What is Heartworm and How Can You Prevent It?

Heartworm disease is a severe and often undetected threat to dogs. Heartworms, unlike fleas and ticks, are not visible to your dog. When heartworm symptoms appear, it is often too late for the dog to recover completely. As a result, prevention is the only way to truly protect your dog from the dangers of heartworm disease. But what is heartworm and how can you prevent your dog from getting it?

Heartworm disease is a serious condition that causes severe lung disease, heart failure, organ damage, and death in pets, primarily dogs, cats, and ferrets. It is caused by a parasitic worm called Dirofilaria immitis, which is spread through mosquito bites.

The Life Cycle of Heartworms in Dogs

Adult female heartworms release their offspring, known as microfilariae, into the bloodstream of an infected dog. When a mosquito bites an infected dog, the mosquito contracts microfilariae. While living inside the mosquito for 10 to 14 days, the microfilariae develop into infective larvae under the right environmental conditions.

Microfilariae must pass through a mosquito to become infective larvae. When an infected mosquito bites another dog, the infective larvae are transmitted to the dog via the bite wound. It takes 6 to 7 months for infective larvae to mature into adult heartworms in a newly infected dog. Adult heartworms mate and the females release their offspring into the dog’s bloodstream, completing the life cycle. See a diagram of the heartworm life cycle in dogs.

Heartworm disease is not contagious, meaning a dog cannot catch it from another infected dog. The bite of a mosquito only transmits heartworm disease.

Heartworm has a lifespan of 5 to 7 years inside a dog. Adult heartworms resemble strands of cooked spaghetti, with males reaching lengths of 4 to 6 inches and females reaching lengths of 10 to 12 inches. The worm burden is the number of worms living inside an infected dog. The average worm burden in dogs is 15, but that number can range from 1 to 250.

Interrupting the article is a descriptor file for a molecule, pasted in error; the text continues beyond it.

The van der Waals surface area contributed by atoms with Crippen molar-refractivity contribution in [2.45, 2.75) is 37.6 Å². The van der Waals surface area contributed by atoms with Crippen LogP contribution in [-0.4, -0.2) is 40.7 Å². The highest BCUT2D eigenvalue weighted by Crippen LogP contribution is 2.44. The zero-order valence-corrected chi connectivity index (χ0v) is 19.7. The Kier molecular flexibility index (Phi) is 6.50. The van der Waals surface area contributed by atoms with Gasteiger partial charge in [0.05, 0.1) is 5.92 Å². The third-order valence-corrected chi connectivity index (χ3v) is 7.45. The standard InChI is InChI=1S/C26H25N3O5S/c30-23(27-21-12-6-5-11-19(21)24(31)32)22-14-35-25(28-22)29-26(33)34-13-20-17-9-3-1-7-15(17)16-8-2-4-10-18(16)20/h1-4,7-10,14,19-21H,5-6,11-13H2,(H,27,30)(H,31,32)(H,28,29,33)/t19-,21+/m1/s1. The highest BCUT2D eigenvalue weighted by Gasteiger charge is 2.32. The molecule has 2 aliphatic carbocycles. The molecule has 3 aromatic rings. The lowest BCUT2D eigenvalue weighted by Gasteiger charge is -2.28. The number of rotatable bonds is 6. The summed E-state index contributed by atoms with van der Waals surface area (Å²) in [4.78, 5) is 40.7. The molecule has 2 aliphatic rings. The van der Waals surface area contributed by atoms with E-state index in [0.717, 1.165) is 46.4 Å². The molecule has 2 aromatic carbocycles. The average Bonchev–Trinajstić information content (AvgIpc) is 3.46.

What is the Treatment for Heartworm?

Melarsomine dihydrochloride, trade names Immiticide and Diroban, is an arsenic-containing drug approved by the FDA to kill adult heartworms in dogs. It is administered via deep injection into the back muscles of dogs with stabilized class 1, 2, or 3 heartworm disease. Advantage Multi for Dogs, imidacloprid and moxidectin, are FDA-approved drugs for removing microfilariae from the dog’s bloodstream. Advantage Multi for Dogs is a topical solution that is applied to the skin of the dog.

Heartworm disease treatment is not easy on the dog or the owner’s wallet. Treatment may be toxic to the dog’s body and result in serious complications, such as life-threatening blood clots in the dog’s lungs. Treatment is costly because it necessitates multiple veterinarian visits, blood tests, x-rays, hospitalization, and injections.

Prevention is the Key 

Many products are FDA-approved for heartworm prevention in dogs. All require a prescription from a veterinarian. Most products are administered monthly, either as a topical liquid applied to the skin or as an oral tablet. There are chewable and non-chewable oral tablets available. Every 6 or 12 months, a single product is injected under the skin, and only a veterinarian can administer the injection. Other ingredients in some heartworm preventives are effective against certain intestinal worms, such as roundworms and hookworms and other parasites such as fleas, ticks, and ear mites.

Preventive medication should be done all year Consult your dog’s veterinarian to determine which preventive is best for him.

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